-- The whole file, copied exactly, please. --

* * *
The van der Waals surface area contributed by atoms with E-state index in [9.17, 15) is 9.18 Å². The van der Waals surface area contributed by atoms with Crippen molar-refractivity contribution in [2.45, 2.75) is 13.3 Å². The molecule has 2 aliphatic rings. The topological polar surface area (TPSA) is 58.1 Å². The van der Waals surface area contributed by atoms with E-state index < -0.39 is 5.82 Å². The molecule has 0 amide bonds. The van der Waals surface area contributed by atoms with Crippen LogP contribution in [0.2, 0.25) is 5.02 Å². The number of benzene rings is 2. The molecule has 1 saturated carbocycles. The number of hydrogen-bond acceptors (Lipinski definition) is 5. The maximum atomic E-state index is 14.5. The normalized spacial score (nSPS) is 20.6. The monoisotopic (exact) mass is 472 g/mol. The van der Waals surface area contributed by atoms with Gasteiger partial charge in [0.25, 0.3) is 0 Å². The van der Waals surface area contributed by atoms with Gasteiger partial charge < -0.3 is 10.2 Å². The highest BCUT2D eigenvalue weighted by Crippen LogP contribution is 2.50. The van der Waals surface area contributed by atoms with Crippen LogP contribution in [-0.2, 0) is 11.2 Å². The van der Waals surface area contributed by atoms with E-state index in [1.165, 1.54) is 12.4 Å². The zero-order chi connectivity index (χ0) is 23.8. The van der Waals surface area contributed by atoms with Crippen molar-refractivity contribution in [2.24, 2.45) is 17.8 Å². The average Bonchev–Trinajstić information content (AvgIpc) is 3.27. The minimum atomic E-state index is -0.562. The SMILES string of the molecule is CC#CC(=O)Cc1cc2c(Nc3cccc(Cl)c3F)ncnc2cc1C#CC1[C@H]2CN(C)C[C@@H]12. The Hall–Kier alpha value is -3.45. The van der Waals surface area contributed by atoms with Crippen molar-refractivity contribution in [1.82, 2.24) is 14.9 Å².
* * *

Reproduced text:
The van der Waals surface area contributed by atoms with E-state index in [9.17, 15) is 9.18 Å². The van der Waals surface area contributed by atoms with Crippen molar-refractivity contribution in [2.45, 2.75) is 13.3 Å². The molecule has 2 aliphatic rings. The topological polar surface area (TPSA) is 58.1 Å². The van der Waals surface area contributed by atoms with E-state index < -0.39 is 5.82 Å². The molecule has 0 amide bonds. The van der Waals surface area contributed by atoms with Crippen LogP contribution in [0.2, 0.25) is 5.02 Å². The number of benzene rings is 2. The molecule has 1 saturated carbocycles. The number of hydrogen-bond acceptors (Lipinski definition) is 5. The maximum atomic E-state index is 14.5. The normalized spacial score (nSPS) is 20.6. The monoisotopic (exact) mass is 472 g/mol. The van der Waals surface area contributed by atoms with Gasteiger partial charge in [0.25, 0.3) is 0 Å². The van der Waals surface area contributed by atoms with Gasteiger partial charge < -0.3 is 10.2 Å². The highest BCUT2D eigenvalue weighted by Crippen LogP contribution is 2.50. The van der Waals surface area contributed by atoms with Crippen LogP contribution in [-0.2, 0) is 11.2 Å². The van der Waals surface area contributed by atoms with E-state index in [1.165, 1.54) is 12.4 Å². The zero-order chi connectivity index (χ0) is 23.8. The van der Waals surface area contributed by atoms with Crippen molar-refractivity contribution in [2.24, 2.45) is 17.8 Å². The average Bonchev–Trinajstić information content (AvgIpc) is 3.27. The minimum atomic E-state index is -0.562. The SMILES string of the molecule is CC#CC(=O)Cc1cc2c(Nc3cccc(Cl)c3F)ncnc2cc1C#CC1[C@H]2CN(C)C[C@@H]12. The Hall–Kier alpha value is -3.45. The van der Waals surface area contributed by atoms with Crippen molar-refractivity contribution in [1.82, 2.24) is 14.9 Å².